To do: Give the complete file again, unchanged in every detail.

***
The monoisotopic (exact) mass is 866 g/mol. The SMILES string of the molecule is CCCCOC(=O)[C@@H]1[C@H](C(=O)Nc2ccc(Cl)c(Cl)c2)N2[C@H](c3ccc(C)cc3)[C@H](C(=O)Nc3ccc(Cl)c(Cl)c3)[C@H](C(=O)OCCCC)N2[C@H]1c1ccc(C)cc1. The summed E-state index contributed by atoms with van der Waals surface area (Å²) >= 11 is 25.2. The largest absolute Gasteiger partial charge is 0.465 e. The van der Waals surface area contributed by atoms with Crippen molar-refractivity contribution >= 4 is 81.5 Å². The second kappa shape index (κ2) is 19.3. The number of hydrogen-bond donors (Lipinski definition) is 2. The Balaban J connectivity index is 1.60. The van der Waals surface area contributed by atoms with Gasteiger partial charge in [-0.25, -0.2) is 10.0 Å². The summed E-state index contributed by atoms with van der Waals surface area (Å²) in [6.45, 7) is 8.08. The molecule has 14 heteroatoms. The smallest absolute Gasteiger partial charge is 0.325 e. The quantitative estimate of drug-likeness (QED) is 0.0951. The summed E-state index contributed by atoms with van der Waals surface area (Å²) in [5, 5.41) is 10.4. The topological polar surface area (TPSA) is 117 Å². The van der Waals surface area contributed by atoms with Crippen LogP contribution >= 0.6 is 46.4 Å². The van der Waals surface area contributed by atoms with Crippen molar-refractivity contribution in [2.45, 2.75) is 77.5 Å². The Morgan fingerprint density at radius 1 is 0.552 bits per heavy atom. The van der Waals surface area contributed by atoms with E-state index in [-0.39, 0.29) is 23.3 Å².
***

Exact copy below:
The monoisotopic (exact) mass is 866 g/mol. The SMILES string of the molecule is CCCCOC(=O)[C@@H]1[C@H](C(=O)Nc2ccc(Cl)c(Cl)c2)N2[C@H](c3ccc(C)cc3)[C@H](C(=O)Nc3ccc(Cl)c(Cl)c3)[C@H](C(=O)OCCCC)N2[C@H]1c1ccc(C)cc1. The summed E-state index contributed by atoms with van der Waals surface area (Å²) >= 11 is 25.2. The largest absolute Gasteiger partial charge is 0.465 e. The van der Waals surface area contributed by atoms with Crippen molar-refractivity contribution >= 4 is 81.5 Å². The second kappa shape index (κ2) is 19.3. The number of hydrogen-bond donors (Lipinski definition) is 2. The Balaban J connectivity index is 1.60. The van der Waals surface area contributed by atoms with Gasteiger partial charge in [-0.25, -0.2) is 10.0 Å². The summed E-state index contributed by atoms with van der Waals surface area (Å²) in [6.45, 7) is 8.08. The molecule has 14 heteroatoms. The smallest absolute Gasteiger partial charge is 0.325 e. The quantitative estimate of drug-likeness (QED) is 0.0951. The summed E-state index contributed by atoms with van der Waals surface area (Å²) in [5, 5.41) is 10.4. The topological polar surface area (TPSA) is 117 Å². The van der Waals surface area contributed by atoms with Crippen LogP contribution >= 0.6 is 46.4 Å². The van der Waals surface area contributed by atoms with Crippen molar-refractivity contribution in [2.45, 2.75) is 77.5 Å². The Morgan fingerprint density at radius 1 is 0.552 bits per heavy atom. The van der Waals surface area contributed by atoms with E-state index in [-0.39, 0.29) is 23.3 Å².